14.71961-03-31332°26'N / 85°02'W32°27'N / 84°59'W3.00 Miles167 Yards0725K0Russell
15.61953-04-18332°30'N / 85°00'W32°29'N / 84°55'W5.10 Miles400 Yards230025.0M0Muscogee
15.81961-03-31332°27'N / 84°59'W32°31'N / 84°56'W5.20 Miles33 Yards0025K0Muscogee
16.42007-03-01232°29'N / 85°00'W32°34'N / 84°52'W9.00 Miles300 Yards0128.0M0KMuscogee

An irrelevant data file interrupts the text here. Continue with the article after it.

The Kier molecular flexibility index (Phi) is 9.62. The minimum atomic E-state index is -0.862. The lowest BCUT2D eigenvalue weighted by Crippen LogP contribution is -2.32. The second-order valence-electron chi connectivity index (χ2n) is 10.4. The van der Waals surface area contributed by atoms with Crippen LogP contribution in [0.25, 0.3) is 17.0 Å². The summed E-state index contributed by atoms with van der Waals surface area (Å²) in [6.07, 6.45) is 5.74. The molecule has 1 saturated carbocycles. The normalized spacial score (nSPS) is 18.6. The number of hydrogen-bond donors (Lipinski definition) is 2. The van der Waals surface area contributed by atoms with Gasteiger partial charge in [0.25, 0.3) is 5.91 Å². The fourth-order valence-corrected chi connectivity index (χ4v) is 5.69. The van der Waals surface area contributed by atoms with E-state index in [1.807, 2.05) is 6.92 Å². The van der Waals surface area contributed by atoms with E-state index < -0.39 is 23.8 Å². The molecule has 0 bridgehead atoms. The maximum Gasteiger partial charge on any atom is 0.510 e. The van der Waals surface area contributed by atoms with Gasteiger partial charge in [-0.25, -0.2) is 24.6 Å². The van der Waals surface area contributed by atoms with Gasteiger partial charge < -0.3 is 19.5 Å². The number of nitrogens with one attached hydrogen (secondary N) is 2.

Brief Description: EVENT NARRATIVE: A survey conducted by the National Weather Service in Peachtree City and the National Weather Service in Calera, Alabama, concluded that an EF2 tornado, that originated in Russell county, Alabama, tracked across northwest and north central Muscogee county. The tornado first touched down in extreme northeast Russell county, Alabama about three miles from the Georgia border, then crossed into extreme southeast Lee county, Alabama, and then entered Georgia as it moved across the north end of Lake Oliver, about 1.5 miles west-southwest of Green Island Hills. The tornado continued to travel east-northeast across north Muscogee county, including the north suburbs of Columbus (Green Island Hills, Brookstone, Autumn Ridge, Hamilton Station, and Old Moon Road), before finally lifting three miles west of Midland in north central Muscogee county. The overall tornado path length was approximately 12 miles, with about nine miles of the tornado path within Georgia. The maximum path width was 300 yards. The heaviest damage occurred in the 6200 block of Brookstone Boulevard just north of U.S. Highway 80 in the northwest part of Columbus. Several homes in this area suffered heavy damage and at least one injury was confirmed. In addition, several commercial buildings on Veterans Parkway sustained substantial structural damage. Windows were blown out, large air conditioning units were tossed about, large metal business signs were blown down, and power poles were twisted and blown down. The Hawthorn Suites on North Lake Parkway was destroyed from roof and water damage. Nearby, the Ramada Inn under construction also suffered considerable damage while a nearby Holiday Inn Express sustained minor damage. In addition, several churches, including Wynnbrook Baptist, Saint Mark's United Methodist, and Old Moon Road Churches were heavily damaged. Hundreds of trees were down in the area, a number of which fell on parked cars. Many power lines were down and thousands were left without power, some for over a day. EPISODE NARRATIVE: A major, negatively tilted and closed upper trough rotated through the mid-south and southeast U.S. on March 1st. A 150kt jet was located over the region at 250mb with a strong 50kt low-level jet from central Alabama into central Tennessee. A wedge of cool air was present over much of north central and northeast Georgia. Rain, which spread over this area early in the day, helped enhance the wedge of cool air. Little to no severe weather was noted north of the wedge boundary across north Georgia where the air mass remained relatively cool and stable. Meanwhile...a warm, humid air mass was present across much of central and south Georgia where dewpoints had risen well into the 60s during the afternoon. The strong upper dynamics present over this region combined with the instability just south of the wedge provided a very favorable environment for long lived, strong tornadoes. A total of 14 tornadoes affecting 17 counties tracked across central and east central Georgia and within the Peachtree City, Georgia county warning area during the late afternoon and evening hours of March 1st. This was the second greatest number of tornadoes recorded to have occurred in the Peachtree City, Georgia forecast area within a 24-hour period, second only to the 16 tornadoes, affecting 18 counties, associated with Hurricane Katrina on August 29, 2005. The March 1st tornadoes spanned an area from Stewart county in the far southwest part of the county warning area to Warren county in the far east central portion of the county warning area. The first tornado touched down in Stewart county at 4:11 pm EST and the last tornado lifted in Marion county at 10:55 pm EST. By far the hardest hit county was Sumter county, and especially the city of Americus, where hundreds of homes and business, including the regional hospital, were heavily damaged or destroyed. Additional tornadoes were reported further south in Tallahassee and Jacksonville's, Florida's forecast areas. Federal disaster assistance had been approved for 1,836 households across the state for a total of $14.2 million. Another $5.8 million had been approved for public assistance of debris removal and to repair infrastructure. The Small Business Association also approved $7 million in disaster assistance loans. Overall damages, however, are estimated to be several hundred million. Substantial rainfall fell across much of the state, but rainfall amounts of three to five inches were common across central and east central areas. The heaviest rainfall fell in the Hancock, Putnam, and Baldwin county areas, where some spots received in excess of six inches of rain. Some flooding was reported in these areas.